Hard questions should Iran-US diplomacy fail

If military force is off the table, and real sanctions have been paid only lip service, what is the point of confronting Iran's nuclear ambitions?

Diplomacy requires compromises that rarely satisfy either side completely. And the more nations that get involved, the less likely it is that the perfect solution will be found. The result is often more of a tangled mess than effective policy. The protracted brouhaha over Iran's nuclear programme is a prime case in point. Should Iran obtain nuclear weapons, the potential consequences would probably affect the Gulf nations more than any other, even including Israel. The regional shift in power could force difficult decisions: a drastic expansion of the Arab Gulf states' military capabilities and/or requesting a nuclear security umbrella from the US. Neither is an ideal scenario. The UAE designs to be a bridge between the East and West, not to take sides in a game of nuclearised power politics.

But it is not the Gulf that is leading the diplomatic charge towards transparency regarding Iran's nuclear ambitions. As the most powerful nation in the world, the US is the natural choice, but it has had limited success. Barack Obama had promised an outstretched hand if Iran would unclench its fist, but Tehran hasn't relaxed its fighting stance. With the carrot approach having failed him, Mr Obama has been trying to garner enough votes in the UN Security Council for a new round of sanctions.

The right sanctions regime could cripple Iran's economy and force Tehran to divert limited funds from its nuclear programme towards keeping food on people's tables and warming their homes. In all likelihood, however, that will not happen. The US needs the support of Russia and China to implement tough sanctions, and that support is highly unlikely. The best it can probably hope for is support from Russia for symbolic sanctions, and an abstention from China that would allow the sanctions to pass.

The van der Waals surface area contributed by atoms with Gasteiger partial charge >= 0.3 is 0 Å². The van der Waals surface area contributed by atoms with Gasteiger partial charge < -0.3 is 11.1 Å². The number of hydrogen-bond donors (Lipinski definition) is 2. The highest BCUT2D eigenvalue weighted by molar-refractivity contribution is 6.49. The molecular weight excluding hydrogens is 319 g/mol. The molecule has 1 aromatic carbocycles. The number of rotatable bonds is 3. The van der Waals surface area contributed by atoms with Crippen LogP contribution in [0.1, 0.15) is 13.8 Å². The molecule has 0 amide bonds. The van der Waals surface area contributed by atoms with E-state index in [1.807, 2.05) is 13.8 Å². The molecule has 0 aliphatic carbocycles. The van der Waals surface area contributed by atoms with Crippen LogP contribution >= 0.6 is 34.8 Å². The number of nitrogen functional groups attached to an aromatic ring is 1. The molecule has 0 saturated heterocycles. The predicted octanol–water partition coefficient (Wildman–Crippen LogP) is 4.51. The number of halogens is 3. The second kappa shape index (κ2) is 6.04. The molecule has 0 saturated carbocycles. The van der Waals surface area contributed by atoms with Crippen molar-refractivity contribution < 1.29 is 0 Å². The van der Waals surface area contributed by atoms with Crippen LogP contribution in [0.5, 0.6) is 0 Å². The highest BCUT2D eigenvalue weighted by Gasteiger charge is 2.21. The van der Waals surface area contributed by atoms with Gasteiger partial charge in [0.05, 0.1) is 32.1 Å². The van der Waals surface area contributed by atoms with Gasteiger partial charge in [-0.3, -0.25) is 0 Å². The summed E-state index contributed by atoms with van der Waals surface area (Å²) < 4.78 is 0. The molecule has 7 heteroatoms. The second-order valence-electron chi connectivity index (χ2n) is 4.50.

Meanwhile, the US has seemingly taken a military strike out of the diplomatic equation. The military solution would wreak untold havoc on the region, but disavowing the use of force removes a source of leverage, and with such an intransigent nation you need all the leverage you can get. At this point it appears that Washington may be preparing to live with the consequences of a nuclear Iran. If Iran is not overtly threatened with an attack, then it has less reason to bridge the gap between nuclear weapons capability and a nuclear weapons arsenal.

Yet, if the world is ultimately not prepared to do what is necessary to halt Iran's nuclear programme through strong sanctions, diplomacy or, in the last resort, force, another question remains: what was the point of this exercise?